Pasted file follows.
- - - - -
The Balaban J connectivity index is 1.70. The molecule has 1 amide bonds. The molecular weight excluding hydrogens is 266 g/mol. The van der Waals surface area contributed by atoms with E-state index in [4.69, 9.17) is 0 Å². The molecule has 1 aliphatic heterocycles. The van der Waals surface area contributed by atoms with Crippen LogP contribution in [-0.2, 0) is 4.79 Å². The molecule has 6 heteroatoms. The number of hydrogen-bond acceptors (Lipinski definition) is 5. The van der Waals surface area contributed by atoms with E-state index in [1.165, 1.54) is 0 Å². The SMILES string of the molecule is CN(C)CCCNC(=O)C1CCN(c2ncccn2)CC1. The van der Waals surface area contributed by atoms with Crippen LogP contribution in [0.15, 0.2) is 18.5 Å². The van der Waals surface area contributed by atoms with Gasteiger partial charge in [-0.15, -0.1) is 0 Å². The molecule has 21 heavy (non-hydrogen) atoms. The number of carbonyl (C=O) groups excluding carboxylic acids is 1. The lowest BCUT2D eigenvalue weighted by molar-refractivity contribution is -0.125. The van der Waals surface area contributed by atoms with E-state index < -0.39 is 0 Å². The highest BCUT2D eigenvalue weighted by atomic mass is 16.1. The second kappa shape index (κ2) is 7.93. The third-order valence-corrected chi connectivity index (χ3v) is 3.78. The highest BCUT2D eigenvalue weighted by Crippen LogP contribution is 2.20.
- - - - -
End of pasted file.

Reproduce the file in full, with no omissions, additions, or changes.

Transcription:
The Balaban J connectivity index is 1.70. The molecule has 1 amide bonds. The molecular weight excluding hydrogens is 266 g/mol. The van der Waals surface area contributed by atoms with E-state index in [4.69, 9.17) is 0 Å². The molecule has 1 aliphatic heterocycles. The van der Waals surface area contributed by atoms with Crippen LogP contribution in [-0.2, 0) is 4.79 Å². The molecule has 6 heteroatoms. The number of hydrogen-bond acceptors (Lipinski definition) is 5. The van der Waals surface area contributed by atoms with E-state index in [1.165, 1.54) is 0 Å². The SMILES string of the molecule is CN(C)CCCNC(=O)C1CCN(c2ncccn2)CC1. The van der Waals surface area contributed by atoms with Crippen LogP contribution in [0.15, 0.2) is 18.5 Å². The van der Waals surface area contributed by atoms with Gasteiger partial charge in [-0.15, -0.1) is 0 Å². The molecule has 21 heavy (non-hydrogen) atoms. The number of carbonyl (C=O) groups excluding carboxylic acids is 1. The lowest BCUT2D eigenvalue weighted by molar-refractivity contribution is -0.125. The van der Waals surface area contributed by atoms with E-state index < -0.39 is 0 Å². The highest BCUT2D eigenvalue weighted by atomic mass is 16.1. The second kappa shape index (κ2) is 7.93. The third-order valence-corrected chi connectivity index (χ3v) is 3.78. The highest BCUT2D eigenvalue weighted by Crippen LogP contribution is 2.20.